—So listen to her voice:

“For too long, the history of women has been a history of silence. Even today, there are those who are trying to silence our words.

“It is a violation of human rights when babies are denied food, or drowned, or suffocated, or their spines broken, simply because they are born girls. It is a violation of human rights when woman and girls are sold into the slavery of prostitution. It is a violation of human rights when women are doused with gasoline, set on fire and burned to death because their marriage dowries are deemed too small. It is a violation of human rights when individual women are raped in their own communities and when thousands of women are subjected to rape as a tactic or prize of war. It is a violation of human rights when a leading cause of death worldwide along women ages 14 to 44 is the violence they are subjected to in their own homes. It is a violation of human rights when women are denied the right to plan their own families, and that includes being forced to have abortions or being sterilized against their will.

“Women’s rights are human rights. Among those rights are the right to speak freely—and the right to be heard.”

That was Hillary Rodham Clinton defying the U.S. State Department and the Chinese Government at the 1995 UN World Conference on Women in Beijing (look here for the full, stunning speech).

–Select excerpts from Robin Morgan’s “Goodbye To All That (#2)

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From “All You Need is Hate” by Stanley Fish:

She is vilified for being a feminist and for not being one, for being an extreme leftist and for being a “warmongering hawk,” for being godless and for being “frighteningly fundamentalist,” for being the victim of her husband’s peccadilloes and for enabling them…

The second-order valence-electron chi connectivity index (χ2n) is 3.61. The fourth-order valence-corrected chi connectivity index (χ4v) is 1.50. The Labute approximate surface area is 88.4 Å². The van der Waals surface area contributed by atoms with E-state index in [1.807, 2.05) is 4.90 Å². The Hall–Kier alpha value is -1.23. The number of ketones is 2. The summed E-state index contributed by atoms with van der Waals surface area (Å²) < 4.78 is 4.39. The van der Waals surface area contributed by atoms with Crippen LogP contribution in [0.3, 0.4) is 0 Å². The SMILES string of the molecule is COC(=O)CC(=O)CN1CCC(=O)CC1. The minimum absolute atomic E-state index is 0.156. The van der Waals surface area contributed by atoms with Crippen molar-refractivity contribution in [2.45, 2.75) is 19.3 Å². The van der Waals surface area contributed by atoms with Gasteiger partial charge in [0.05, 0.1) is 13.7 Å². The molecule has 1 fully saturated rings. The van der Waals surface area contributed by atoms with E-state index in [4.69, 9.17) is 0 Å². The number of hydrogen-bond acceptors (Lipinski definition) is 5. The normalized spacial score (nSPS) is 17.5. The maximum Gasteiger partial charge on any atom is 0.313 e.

But the people and groups Horowitz surveys have brought criticism of Clinton to what sportswriters call “the next level,” in this case to the level of personal vituperation unconnected to, and often unconcerned with, the facts. These people are obsessed with things like her hair styles, the “strangeness” of her eyes — “Analysis of Clinton’s eyes is a favorite motif among her most rabid adversaries” — and they retail and recycle items from what Horowitz calls “The Crazy Files”: she’s Osama bin Laden’s candidate; she kills cats; she’s a witch (this is not meant metaphorically)…

The closest analogy is to anti-Semitism. But before you hit the comment button, I don’t mean that the two are alike either in their significance or in the damage they do. It’s just that they both feed on air and flourish independently of anything external to their obsessions. Anti-Semitism doesn’t need Jews and anti-Hillaryism doesn’t need Hillary, except as a figment of its collective imagination. However this campaign turns out, Hillary-hating, like rock ‘n’ roll, is here to stay.

–from “All You Need is Hate” by Stanley Fish

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And lest you buy into the notion that Clinton is “calculating” while the other campaigns are not, take a peek at “Mr. Obama Goes to Washington“: